The European Parliament is reporting that its Special Committee on Foreign Interference (INGE) has concluded its inquiry and recommends building a sanctions regime against disinformation. According to a European Parliament press release:
January 25, 2022 On Tuesday, MEPs finalised 18 months of inquiry by the Special Committee on Foreign Interference (INGE) and adopted its final recommendations. The European public and government officials are “overwhelmingly” unaware of the severity of the threat posed by foreign autocratic regimes, in particular Russia and China, MEPs say in the text. Insufficient defence made it easier for malicious actors to take over critical infrastructure, carry out cyber-attacks, recruit former senior politicians and propagate polarisation in the public debate. This is exacerbated by loopholes in legislation and not enough coordination between EU countries. Counteraction To counter the threats, INGE members urge the EU to raise public awareness through training for people in sensitive functions and general information campaigns. In addition, the EU should beef up its capabilities and build a sanctions regime against disinformation. Rules on social media platforms, which serve as vehicles for foreign interference, have to be tightened, too.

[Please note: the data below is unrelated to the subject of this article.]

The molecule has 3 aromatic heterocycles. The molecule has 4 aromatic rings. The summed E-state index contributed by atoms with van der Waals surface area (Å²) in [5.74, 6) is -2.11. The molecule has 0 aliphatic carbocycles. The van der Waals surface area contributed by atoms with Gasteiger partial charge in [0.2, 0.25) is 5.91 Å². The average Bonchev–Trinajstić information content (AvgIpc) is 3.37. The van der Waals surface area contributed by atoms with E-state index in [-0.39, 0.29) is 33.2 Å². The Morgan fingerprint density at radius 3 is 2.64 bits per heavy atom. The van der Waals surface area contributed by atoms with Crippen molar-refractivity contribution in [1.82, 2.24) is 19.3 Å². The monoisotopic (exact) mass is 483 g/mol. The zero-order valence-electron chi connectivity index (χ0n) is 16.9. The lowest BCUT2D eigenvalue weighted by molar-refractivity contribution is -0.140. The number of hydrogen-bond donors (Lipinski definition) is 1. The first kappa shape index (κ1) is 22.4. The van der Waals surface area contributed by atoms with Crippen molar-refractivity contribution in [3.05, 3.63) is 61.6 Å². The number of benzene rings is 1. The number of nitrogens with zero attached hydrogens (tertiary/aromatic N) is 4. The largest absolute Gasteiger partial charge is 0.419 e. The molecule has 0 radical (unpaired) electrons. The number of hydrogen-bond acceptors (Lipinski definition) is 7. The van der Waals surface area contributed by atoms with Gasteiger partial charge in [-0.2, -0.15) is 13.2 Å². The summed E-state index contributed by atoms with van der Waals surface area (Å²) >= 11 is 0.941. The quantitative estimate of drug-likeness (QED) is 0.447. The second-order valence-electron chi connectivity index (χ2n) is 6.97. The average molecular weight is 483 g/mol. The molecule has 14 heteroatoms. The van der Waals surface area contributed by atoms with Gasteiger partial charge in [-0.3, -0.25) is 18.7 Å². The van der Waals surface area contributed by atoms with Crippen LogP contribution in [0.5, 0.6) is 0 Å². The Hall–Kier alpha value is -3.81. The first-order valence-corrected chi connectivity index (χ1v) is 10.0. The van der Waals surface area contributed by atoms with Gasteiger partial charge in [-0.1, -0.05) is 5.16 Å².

Read the rest here.
In addition, the EU committee recommended the following policies to counter disinformation, according to the press release:
- support broadly distributed, pluralistic media and fact-checkers;
- make online platforms invest in language skills to be able to act on illegal and harmful content in all EU languages;
- treat digital election infrastructure as critical;
- provide financing alternatives to Chinese foreign direct investment used as a geopolitical tool;
- clarify “highly inappropriate” relations between certain European political parties and Russia;
- ban foreign funding of European political parties;
- urgently improve cybersecurity, classify and register surveillance software such as Pegasus as illegal and ban their use;
- make it harder for foreign actors to recruit former top politicians too soon after they have left their job.
The Special Committee on Foreign Interference in all Democratic Processes in the European Union, including Disinformation (INGE), was set up in June 2020. After roughly 50 hearings with around 130 experts, the committee’s one-and-a-half-year mandate lapses at the end of March.
In November, the Global Influence Operations Monitor reported on a draft report by INGE which accused Russia and China of being “particularly active in the field of elite capture and co-optation” and identified several former high-ranking European politicians as Russian and Chinese influence agents, including several former prime ministers and ministers.